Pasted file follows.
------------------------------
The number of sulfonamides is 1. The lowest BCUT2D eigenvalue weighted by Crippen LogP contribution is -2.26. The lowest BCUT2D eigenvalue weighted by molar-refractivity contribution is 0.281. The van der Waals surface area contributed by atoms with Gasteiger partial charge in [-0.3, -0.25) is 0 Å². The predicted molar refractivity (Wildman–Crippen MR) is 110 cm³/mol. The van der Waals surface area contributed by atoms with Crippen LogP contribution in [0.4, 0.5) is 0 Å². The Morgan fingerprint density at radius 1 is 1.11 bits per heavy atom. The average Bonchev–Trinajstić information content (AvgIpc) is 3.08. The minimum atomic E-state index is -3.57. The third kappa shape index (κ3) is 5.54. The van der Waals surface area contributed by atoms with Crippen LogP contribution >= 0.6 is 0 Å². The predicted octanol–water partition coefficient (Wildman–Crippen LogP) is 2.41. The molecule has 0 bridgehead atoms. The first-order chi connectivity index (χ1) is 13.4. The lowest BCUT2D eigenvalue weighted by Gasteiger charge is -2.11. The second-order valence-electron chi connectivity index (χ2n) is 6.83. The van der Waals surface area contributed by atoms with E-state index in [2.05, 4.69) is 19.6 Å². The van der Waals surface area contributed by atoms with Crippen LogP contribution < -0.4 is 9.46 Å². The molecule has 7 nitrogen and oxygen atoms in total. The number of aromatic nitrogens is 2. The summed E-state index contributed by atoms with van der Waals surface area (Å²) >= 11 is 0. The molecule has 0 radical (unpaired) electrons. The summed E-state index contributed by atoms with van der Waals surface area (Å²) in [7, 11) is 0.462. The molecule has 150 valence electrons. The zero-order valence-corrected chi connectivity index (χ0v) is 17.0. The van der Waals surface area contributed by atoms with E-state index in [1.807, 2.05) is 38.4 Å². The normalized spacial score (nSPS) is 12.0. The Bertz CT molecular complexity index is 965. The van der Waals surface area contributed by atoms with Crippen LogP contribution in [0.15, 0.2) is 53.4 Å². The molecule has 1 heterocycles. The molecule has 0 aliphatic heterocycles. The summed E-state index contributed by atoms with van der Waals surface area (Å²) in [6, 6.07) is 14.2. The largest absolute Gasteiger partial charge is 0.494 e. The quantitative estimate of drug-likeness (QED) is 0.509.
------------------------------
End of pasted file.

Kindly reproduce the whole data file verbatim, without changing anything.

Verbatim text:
The number of sulfonamides is 1. The lowest BCUT2D eigenvalue weighted by Crippen LogP contribution is -2.26. The lowest BCUT2D eigenvalue weighted by molar-refractivity contribution is 0.281. The van der Waals surface area contributed by atoms with Gasteiger partial charge in [-0.3, -0.25) is 0 Å². The predicted molar refractivity (Wildman–Crippen MR) is 110 cm³/mol. The van der Waals surface area contributed by atoms with Crippen LogP contribution in [0.4, 0.5) is 0 Å². The Morgan fingerprint density at radius 1 is 1.11 bits per heavy atom. The average Bonchev–Trinajstić information content (AvgIpc) is 3.08. The minimum atomic E-state index is -3.57. The third kappa shape index (κ3) is 5.54. The van der Waals surface area contributed by atoms with Crippen LogP contribution >= 0.6 is 0 Å². The predicted octanol–water partition coefficient (Wildman–Crippen LogP) is 2.41. The molecule has 0 bridgehead atoms. The first-order chi connectivity index (χ1) is 13.4. The lowest BCUT2D eigenvalue weighted by Gasteiger charge is -2.11. The second-order valence-electron chi connectivity index (χ2n) is 6.83. The van der Waals surface area contributed by atoms with E-state index in [2.05, 4.69) is 19.6 Å². The van der Waals surface area contributed by atoms with Crippen LogP contribution < -0.4 is 9.46 Å². The molecule has 7 nitrogen and oxygen atoms in total. The number of aromatic nitrogens is 2. The summed E-state index contributed by atoms with van der Waals surface area (Å²) >= 11 is 0. The molecule has 0 radical (unpaired) electrons. The summed E-state index contributed by atoms with van der Waals surface area (Å²) in [7, 11) is 0.462. The molecule has 150 valence electrons. The zero-order valence-corrected chi connectivity index (χ0v) is 17.0. The van der Waals surface area contributed by atoms with E-state index in [1.807, 2.05) is 38.4 Å². The normalized spacial score (nSPS) is 12.0. The Bertz CT molecular complexity index is 965. The van der Waals surface area contributed by atoms with Crippen LogP contribution in [0.15, 0.2) is 53.4 Å². The molecule has 1 heterocycles. The molecule has 0 aliphatic heterocycles. The summed E-state index contributed by atoms with van der Waals surface area (Å²) in [6, 6.07) is 14.2. The largest absolute Gasteiger partial charge is 0.494 e. The quantitative estimate of drug-likeness (QED) is 0.509.